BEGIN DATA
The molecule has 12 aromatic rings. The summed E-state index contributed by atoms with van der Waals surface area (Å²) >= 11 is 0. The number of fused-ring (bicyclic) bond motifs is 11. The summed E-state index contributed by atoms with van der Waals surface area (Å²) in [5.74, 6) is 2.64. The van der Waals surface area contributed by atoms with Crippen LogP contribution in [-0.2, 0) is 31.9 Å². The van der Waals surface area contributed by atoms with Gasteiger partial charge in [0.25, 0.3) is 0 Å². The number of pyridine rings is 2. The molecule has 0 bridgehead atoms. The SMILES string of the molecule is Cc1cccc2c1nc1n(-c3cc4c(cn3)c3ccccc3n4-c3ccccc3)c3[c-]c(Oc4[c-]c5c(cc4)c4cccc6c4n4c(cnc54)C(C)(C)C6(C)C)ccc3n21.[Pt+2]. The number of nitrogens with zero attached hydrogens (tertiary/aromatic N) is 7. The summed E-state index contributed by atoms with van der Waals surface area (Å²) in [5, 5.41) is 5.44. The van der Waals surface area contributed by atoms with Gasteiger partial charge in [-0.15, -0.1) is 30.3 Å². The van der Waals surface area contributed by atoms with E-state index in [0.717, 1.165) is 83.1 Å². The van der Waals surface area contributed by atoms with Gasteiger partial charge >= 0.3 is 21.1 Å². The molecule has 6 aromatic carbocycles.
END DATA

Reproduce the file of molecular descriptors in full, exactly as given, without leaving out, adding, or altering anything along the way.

The molecule has 12 aromatic rings. The summed E-state index contributed by atoms with van der Waals surface area (Å²) >= 11 is 0. The number of fused-ring (bicyclic) bond motifs is 11. The summed E-state index contributed by atoms with van der Waals surface area (Å²) in [5.74, 6) is 2.64. The van der Waals surface area contributed by atoms with Crippen LogP contribution in [-0.2, 0) is 31.9 Å². The van der Waals surface area contributed by atoms with Gasteiger partial charge in [0.25, 0.3) is 0 Å². The number of pyridine rings is 2. The molecule has 0 bridgehead atoms. The SMILES string of the molecule is Cc1cccc2c1nc1n(-c3cc4c(cn3)c3ccccc3n4-c3ccccc3)c3[c-]c(Oc4[c-]c5c(cc4)c4cccc6c4n4c(cnc54)C(C)(C)C6(C)C)ccc3n21.[Pt+2]. The number of nitrogens with zero attached hydrogens (tertiary/aromatic N) is 7. The summed E-state index contributed by atoms with van der Waals surface area (Å²) in [5, 5.41) is 5.44. The van der Waals surface area contributed by atoms with Gasteiger partial charge in [-0.15, -0.1) is 30.3 Å². The van der Waals surface area contributed by atoms with E-state index in [0.717, 1.165) is 83.1 Å². The van der Waals surface area contributed by atoms with Gasteiger partial charge >= 0.3 is 21.1 Å². The molecule has 6 aromatic carbocycles.